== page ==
Example 2: PDPF as an Ice Crystal Growth Inhibitor

PDPF, obtained from wheat bran, is wet pin milled to pass through a 100 mesh screen. This PDPF material is added to frozen food products to inhibit ice crystal growth. The resulting frozen food product is stable under freezing conditions. Additionally, this frozen food product is stable when exposed to freeze/thaw cycles.

Example 3: Frozen Food Product Formulations

The following is a list of frozen food product formulations which contain an ice crystal growth inhibitor of the present invention. They are prepared employing standard food processing techniques.

______________________________________I.   Ice CreamNon Fat Milk Solids (MSNF)                     11%Butterfat            10%Sugar                10%Corn Syrup Solids    5%Hemicellulose B      0.25%Mono & Diglycerides  0.1%Guar Gum             0.1%Carrageenan          0.1%Polysorbate 80 or 60 0.1%Flavor               To SuitII.  Pudding PopMSNF                 10%Butterfat            4%Sugar                12%Corn Syrup Solids    6%Cocoa                3%Tapioca              2%Partially Delignified Plant Fiber(PDPF)               0.5%Carrageenan          0.15%Polysorbate 80 or 60 6.1%Flavor               To SuitIII. Frozen NoveltyFruit Puree - Juice  30%      (or to suit)Sugar                12%Corn Syrup Solids    6%Hemicellulose B      0.25%Flavor               To SuitGuar Gum             0.1%Carrageenan          0.1%IV.  Sugar-Free Frozen DessertMilk Solids - Non Fat                     13%Maltrin M-200 Maltodextrin(18-20 DE)           5%Polydextrose type K  5%Butterfat            4%Sorbitol             3%Avicel CL611         0.5%*Stabilizer          0.3%Polysorbate 80       0.1%NutraSweet brand of aspartame                     0.1%Hemicellulose B      0.25%*Mixture of Mono & Diglycerides, Guar Gum, CarboxymethylCellulose (CMC), CarrageennanV.   Sugar Free-Water IceWater                89.30%Maltodextrin 18-20 DE                     5%Sorbitol             5.%Citric Acid          .20%*Stabilizer          .20%Flavor               .13%Polysorbate 80       .10%NutraSweet brand of aspartame                     700 ppmPDPF                 1%*Contains Mono & Diglycerides, Guar Gum, CMC, CarrageenanVI.  No Sugar Added-ChocolateIce-Milk BarSkim Milk            49.80%Whole Milk           28.60%Polydextrose Type K  7.50%Maltodextrin 18-20 DE                     7.50%Non Fat Dry Milk (NFDM)                     4.30%Cocoa (12% Russet Type W)                     2.00%Stabilizer           0.13%Polysorbate 80       0.10%NutraSweet brand of aspartame                     700 ppmPDPF                 1%VII. No Sugar Added-Fruit BarWater                59.43%Strawberry Puree'    30.00%Maltodextrin 18-20 DE                     5.00%Sorbitol             5.00%Stabilizer           0.20%Flavor               0.20%Polysorbate 80       0.10%NutraSweet brand of aspartame                     700 ppmPDPF                 1%VIII.No Sugar Added-Juice BarWater                83.38%65° Brix Orange Juice Concentrate                     5.90%Maltodextrin 18-20 DE                     5.00%Sorbitol             5.00%Stabilizer           5.00%Citric Acid          0.20%Flavor               0.15%Polysorbate 80       0.10%NutraSweet brand of aspartame                     700 ppmPDPF                 1%IX.  No Sugar Added-Fruitand Cream BarSkim Milk            41.45%Strawberry Puree     35.00%Polydextrose Type K  7.50%Maltodextrin 18-20 DE                     7.50%Heavy Cream          4.10%Water                3.95%Stabilizer           .33%Polysorbate 80       .10%NutraSweet brand of aspartame                     700 ppmHemicellulose B      .25%______________________________________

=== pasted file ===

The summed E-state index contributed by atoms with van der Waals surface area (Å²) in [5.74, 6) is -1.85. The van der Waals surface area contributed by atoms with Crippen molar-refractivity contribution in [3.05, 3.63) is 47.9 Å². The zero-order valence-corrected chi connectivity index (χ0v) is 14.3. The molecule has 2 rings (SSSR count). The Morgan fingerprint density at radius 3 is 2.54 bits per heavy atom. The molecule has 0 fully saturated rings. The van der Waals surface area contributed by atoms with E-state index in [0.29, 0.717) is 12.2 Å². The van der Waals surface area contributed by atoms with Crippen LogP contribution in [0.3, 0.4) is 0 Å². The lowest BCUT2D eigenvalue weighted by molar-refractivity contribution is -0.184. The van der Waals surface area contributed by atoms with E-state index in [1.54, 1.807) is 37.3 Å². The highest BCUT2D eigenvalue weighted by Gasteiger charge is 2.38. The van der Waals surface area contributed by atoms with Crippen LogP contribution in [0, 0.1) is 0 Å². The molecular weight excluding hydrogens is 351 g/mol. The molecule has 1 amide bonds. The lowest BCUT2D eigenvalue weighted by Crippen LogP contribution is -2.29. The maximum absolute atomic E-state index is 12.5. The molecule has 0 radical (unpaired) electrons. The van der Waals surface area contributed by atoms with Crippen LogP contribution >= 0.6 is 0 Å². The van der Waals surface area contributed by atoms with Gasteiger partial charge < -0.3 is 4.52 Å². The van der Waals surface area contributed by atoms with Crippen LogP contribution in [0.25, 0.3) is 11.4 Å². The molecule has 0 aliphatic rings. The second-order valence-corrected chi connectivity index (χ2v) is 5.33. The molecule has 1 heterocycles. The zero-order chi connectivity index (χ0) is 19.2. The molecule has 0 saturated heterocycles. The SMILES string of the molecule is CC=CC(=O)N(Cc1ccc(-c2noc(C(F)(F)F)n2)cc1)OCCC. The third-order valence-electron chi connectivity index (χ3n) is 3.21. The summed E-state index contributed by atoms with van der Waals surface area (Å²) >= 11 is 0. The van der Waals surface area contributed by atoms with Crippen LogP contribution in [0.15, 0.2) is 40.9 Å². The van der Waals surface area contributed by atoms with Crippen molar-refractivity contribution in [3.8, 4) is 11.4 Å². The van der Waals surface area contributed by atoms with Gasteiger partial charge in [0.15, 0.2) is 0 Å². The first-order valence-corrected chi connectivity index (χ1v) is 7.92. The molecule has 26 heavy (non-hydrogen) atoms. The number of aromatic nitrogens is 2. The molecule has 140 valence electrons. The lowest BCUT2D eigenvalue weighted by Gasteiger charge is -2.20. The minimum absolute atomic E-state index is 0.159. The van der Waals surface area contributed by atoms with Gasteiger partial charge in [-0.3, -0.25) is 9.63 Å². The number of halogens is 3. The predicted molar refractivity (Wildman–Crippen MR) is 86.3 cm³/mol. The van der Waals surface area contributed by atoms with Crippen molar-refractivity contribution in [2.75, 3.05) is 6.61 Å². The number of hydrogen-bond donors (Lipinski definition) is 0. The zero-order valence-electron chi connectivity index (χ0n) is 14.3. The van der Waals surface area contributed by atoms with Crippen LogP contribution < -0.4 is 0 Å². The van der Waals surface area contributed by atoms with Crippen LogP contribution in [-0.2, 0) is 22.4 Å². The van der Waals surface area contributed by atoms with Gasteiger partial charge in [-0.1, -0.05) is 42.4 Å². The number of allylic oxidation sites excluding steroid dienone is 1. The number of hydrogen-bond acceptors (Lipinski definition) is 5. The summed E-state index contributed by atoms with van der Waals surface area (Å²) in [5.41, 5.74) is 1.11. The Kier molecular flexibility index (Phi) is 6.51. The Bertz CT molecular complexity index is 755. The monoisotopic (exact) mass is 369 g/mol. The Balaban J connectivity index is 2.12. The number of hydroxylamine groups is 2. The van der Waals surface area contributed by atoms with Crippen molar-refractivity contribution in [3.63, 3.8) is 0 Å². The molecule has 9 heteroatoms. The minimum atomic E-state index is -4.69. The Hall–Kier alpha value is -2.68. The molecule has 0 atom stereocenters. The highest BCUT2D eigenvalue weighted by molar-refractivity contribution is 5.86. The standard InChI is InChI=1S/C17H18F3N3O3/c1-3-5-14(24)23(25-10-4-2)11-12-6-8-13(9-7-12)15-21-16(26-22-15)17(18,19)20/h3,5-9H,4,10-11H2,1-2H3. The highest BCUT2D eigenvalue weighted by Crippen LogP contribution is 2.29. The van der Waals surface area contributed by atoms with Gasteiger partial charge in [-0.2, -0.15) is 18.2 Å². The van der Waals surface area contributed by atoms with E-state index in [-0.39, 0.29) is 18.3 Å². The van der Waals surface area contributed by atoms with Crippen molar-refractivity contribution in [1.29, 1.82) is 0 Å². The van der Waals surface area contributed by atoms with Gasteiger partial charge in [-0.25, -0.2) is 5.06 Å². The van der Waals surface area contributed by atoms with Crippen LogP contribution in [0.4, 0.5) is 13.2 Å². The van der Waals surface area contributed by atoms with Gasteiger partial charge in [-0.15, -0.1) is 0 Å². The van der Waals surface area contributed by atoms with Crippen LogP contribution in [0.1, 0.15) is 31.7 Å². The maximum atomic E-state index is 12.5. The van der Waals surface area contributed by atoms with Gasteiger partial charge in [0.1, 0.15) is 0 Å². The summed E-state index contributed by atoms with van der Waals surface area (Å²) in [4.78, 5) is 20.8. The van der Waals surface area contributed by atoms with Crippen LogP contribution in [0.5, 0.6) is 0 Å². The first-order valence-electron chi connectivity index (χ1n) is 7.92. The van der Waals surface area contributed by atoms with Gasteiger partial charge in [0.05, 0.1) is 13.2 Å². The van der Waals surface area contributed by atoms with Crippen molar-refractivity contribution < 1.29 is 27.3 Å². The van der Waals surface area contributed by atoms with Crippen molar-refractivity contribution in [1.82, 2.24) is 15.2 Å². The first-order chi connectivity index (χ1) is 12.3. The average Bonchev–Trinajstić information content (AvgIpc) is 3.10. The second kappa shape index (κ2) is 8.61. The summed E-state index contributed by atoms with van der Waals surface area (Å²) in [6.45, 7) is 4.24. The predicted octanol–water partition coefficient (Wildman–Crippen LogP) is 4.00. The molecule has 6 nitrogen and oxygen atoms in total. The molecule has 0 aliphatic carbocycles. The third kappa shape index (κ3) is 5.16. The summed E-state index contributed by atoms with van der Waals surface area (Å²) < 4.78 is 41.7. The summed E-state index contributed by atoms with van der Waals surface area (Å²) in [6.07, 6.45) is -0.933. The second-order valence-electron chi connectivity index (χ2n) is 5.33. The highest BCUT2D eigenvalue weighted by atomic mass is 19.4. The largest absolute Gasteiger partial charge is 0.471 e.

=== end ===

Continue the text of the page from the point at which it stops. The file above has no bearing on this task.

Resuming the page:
In similar operations, PDPF and hemicellulose B, obtained from the various sources described herein, are effective ice crystal growth inhibitors in frozen food products. The resulting frozen food products are more freezer-stable than frozen foods which don't contain the present ice crystal growth inhibitors.

Example 4: Hemicellulose B As Ice Crystal Inhibiting Agent in Sherbet-Type Product

The following formulation was prepared using Hemicellulose B obtained from wheat bran by the methods described on the preceding examples:

______________________________________Ingredient               Amount______________________________________6% Hemicellulose B Solution                    450    mlWater                    405    mlLemon Juice              45     mlNonfat dry milk          60     gmAspartame (NutraSweet ® brand)                    0.6    gm______________________________________